As I grew older, I stopped attending church except for holidays such as Easter. My mother and I became what I’ve seen referred to as “lukewarm Christians.” When I attended I still listened attentively to the preaching, however the only real reason I was there was to please my mother and to be able to eat some of the church food. As time drew on, however, even that wasn’t enough to compel me to go. I began to fake feeling sick or having headaches to avoid going to church. I didn’t feel drawn to it anymore; church had become a chore and a bother, and I sought to avoid it no matter what. Around this time I began to become skeptical of what I had been taught as well. Was God real? Why did he never seem to hear me or answer my prayers? Was there really an afterlife? I began to ponder all of these questions, and avoided discussing church or God with family and friends. This mild skepticism soon blossomed into full blown atheism. One day I got into a fight with another boy. He claimed that I had been talking to his girlfriend, despite me not even knowing the girl. Some of his friends gathered around me before the fight began, and one of them told me, “You’d better pray to God before you get your ass beat.” At that moment a revelation came over me: I didn’t believe in God anymore. Even if I did pray, it would go unanswered. So I did what I felt was best: I said, “I’m not going to pray, because I don’t believe in God.” The other kids were dumbfounded. How could someone not believe in God? This realization blew their minds, as well as my own. After a moment, one of them called me out for “disrespecting Jesus,” and then they beat the shit out of me.

After that event, I felt as if some invisible shackles had been loosed from my mind and body. Unfortunately for me, however, there was a drawback in regards to my statement of disbelief: my family almost found out. I didn’t know how they would react. My grandmother attended church very frequently, and though my mother had not been attending very often, I didn’t know how she would feel if she knew her son was no longer a Christian. I did my best to cover my tracks; I went to church again, acted as though I was still a Christian, and pretended to pray. They didn’t know it was all just an act.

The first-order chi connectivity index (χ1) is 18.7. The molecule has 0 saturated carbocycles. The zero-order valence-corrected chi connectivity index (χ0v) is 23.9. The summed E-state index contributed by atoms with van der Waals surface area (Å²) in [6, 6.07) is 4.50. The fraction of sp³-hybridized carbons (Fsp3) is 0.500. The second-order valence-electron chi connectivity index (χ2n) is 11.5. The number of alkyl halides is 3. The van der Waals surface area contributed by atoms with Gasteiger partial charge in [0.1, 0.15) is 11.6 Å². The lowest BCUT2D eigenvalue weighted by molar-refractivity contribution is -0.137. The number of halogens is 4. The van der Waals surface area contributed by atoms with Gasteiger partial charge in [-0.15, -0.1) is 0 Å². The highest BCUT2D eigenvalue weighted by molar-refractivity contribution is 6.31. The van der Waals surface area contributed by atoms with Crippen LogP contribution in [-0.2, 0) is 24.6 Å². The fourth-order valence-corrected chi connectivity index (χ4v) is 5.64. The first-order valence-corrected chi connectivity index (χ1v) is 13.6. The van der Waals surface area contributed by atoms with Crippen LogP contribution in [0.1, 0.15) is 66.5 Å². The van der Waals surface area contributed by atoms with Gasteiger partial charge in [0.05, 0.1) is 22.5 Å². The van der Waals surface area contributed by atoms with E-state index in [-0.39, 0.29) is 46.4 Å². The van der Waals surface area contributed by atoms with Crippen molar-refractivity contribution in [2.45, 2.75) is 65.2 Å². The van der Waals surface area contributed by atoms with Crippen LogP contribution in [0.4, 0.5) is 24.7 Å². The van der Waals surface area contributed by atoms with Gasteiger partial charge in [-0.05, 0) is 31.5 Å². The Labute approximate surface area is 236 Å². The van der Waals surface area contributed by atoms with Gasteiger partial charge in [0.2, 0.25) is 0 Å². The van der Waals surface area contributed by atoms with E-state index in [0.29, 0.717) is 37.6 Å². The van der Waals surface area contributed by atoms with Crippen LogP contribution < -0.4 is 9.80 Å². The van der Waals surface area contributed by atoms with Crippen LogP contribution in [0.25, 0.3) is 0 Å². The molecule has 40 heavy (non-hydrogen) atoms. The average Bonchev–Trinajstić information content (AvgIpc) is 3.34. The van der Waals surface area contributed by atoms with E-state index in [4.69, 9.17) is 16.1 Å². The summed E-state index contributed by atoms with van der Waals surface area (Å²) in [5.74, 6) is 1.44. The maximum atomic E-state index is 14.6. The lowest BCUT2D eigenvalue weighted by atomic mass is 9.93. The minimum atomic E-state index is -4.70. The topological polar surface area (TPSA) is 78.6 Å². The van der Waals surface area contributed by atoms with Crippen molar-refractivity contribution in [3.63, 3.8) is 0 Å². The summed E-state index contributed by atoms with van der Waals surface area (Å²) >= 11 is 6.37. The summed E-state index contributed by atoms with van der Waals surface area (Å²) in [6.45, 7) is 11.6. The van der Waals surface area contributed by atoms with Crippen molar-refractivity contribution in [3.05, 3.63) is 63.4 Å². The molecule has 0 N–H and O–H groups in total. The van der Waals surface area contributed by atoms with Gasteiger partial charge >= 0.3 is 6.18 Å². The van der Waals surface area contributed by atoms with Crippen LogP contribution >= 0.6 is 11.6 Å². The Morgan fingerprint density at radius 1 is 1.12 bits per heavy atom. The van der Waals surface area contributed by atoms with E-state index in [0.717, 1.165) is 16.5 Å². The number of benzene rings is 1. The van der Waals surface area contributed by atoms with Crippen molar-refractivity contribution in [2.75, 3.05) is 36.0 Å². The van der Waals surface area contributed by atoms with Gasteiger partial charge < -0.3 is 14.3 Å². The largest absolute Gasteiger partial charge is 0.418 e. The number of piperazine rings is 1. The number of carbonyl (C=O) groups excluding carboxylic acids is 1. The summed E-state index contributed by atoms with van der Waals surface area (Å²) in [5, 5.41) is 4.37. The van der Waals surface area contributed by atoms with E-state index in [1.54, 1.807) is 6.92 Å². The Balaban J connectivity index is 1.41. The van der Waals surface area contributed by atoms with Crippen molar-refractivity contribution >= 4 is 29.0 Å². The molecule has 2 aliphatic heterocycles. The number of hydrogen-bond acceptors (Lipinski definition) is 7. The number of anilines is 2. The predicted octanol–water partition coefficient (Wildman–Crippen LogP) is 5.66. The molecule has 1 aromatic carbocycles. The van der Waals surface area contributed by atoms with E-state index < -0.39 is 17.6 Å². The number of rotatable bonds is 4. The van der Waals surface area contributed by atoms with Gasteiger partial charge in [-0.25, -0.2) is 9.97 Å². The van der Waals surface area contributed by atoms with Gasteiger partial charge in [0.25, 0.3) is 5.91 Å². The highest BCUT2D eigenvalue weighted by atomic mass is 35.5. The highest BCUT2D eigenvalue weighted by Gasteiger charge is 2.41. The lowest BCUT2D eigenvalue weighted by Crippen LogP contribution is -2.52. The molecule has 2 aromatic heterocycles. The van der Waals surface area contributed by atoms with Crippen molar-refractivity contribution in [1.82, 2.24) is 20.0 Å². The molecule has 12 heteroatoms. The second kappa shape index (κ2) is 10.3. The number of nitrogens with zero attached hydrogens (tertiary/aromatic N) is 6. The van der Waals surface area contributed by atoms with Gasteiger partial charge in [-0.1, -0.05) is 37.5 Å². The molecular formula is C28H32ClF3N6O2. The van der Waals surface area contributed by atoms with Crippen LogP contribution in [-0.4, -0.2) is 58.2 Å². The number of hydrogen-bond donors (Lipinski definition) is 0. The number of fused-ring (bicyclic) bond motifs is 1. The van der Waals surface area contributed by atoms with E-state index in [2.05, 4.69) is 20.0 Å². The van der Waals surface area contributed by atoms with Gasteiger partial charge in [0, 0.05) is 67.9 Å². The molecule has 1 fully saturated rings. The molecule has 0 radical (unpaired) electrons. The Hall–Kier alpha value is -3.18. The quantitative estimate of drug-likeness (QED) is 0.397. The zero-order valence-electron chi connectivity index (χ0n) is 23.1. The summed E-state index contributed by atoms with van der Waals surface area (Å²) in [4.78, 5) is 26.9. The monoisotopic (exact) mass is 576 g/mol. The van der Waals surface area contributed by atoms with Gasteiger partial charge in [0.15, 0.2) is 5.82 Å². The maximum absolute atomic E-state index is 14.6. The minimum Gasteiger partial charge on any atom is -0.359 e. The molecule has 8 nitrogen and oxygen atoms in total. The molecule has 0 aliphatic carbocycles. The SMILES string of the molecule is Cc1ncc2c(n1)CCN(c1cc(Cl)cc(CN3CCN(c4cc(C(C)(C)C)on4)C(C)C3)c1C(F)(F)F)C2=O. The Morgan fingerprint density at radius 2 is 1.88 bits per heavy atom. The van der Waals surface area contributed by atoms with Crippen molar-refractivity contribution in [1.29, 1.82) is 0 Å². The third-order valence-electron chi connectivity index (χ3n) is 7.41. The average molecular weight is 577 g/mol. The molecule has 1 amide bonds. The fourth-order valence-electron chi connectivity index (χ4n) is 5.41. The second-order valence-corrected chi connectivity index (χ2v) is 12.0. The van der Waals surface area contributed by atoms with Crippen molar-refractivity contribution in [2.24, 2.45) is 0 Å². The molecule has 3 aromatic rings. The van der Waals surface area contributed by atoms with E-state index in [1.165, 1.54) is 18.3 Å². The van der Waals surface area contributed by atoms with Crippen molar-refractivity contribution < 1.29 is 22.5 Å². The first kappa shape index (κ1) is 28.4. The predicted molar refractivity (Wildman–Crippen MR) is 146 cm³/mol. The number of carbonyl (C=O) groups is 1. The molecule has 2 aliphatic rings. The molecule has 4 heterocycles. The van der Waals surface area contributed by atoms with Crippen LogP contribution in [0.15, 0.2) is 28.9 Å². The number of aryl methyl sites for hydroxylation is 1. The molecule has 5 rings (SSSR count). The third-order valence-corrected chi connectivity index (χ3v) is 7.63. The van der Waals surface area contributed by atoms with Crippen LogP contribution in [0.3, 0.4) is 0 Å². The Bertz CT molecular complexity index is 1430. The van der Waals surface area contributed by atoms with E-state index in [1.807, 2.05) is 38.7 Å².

A year or two passed, and I took an interest in Wicca. I purchased several books on the religion, and even took to wearing a pentacle. I never told anyone what I believed in, but when asked I would affirm my disbelief in the Christian god. To my family, however, I continued to act as a Christian. My interest in Wicca was short-lived, and I resumed my prior stance of atheism after a short time. At this point in my life, I loved music: specifically heavy metal and power metal. One band that I listened to frequently, Dream Evil, had a song titled “Kingdom at War.” One of the lyrics in the song is as follows: “We’re riding on the wings of Odin.” I knew of Odin from Marvel’s comics and movies, but I realized that I didn’t know the actual mythology behind this mysterious figure. So I did what anyone would do: I opened up the Wikipedia page on Odin.

I delved more into Norse mythology, quickly discovering that there was much more to it than I had been exposed to as a child. After a while of reading, I came across the Wikipedia page on Heathenry. My interest skyrocketed as I was presented with the attempted revival of the Germanic people’s pre-Christian religious beliefs and practices. I quickly decided that this was a religion that I was interested in. I went on Amazon and purchased a Thor’s hammer pendant, and began wearing it underneath my shirt. At this point, I really had no idea of what I was getting myself into. I found it easy to swallow the idea of multiple deities, and I found the lack of emphasis on an afterlife to be strangely comforting; the whole dichotomy of Heaven and Hell was something that I struggled to believe in when I was Christian.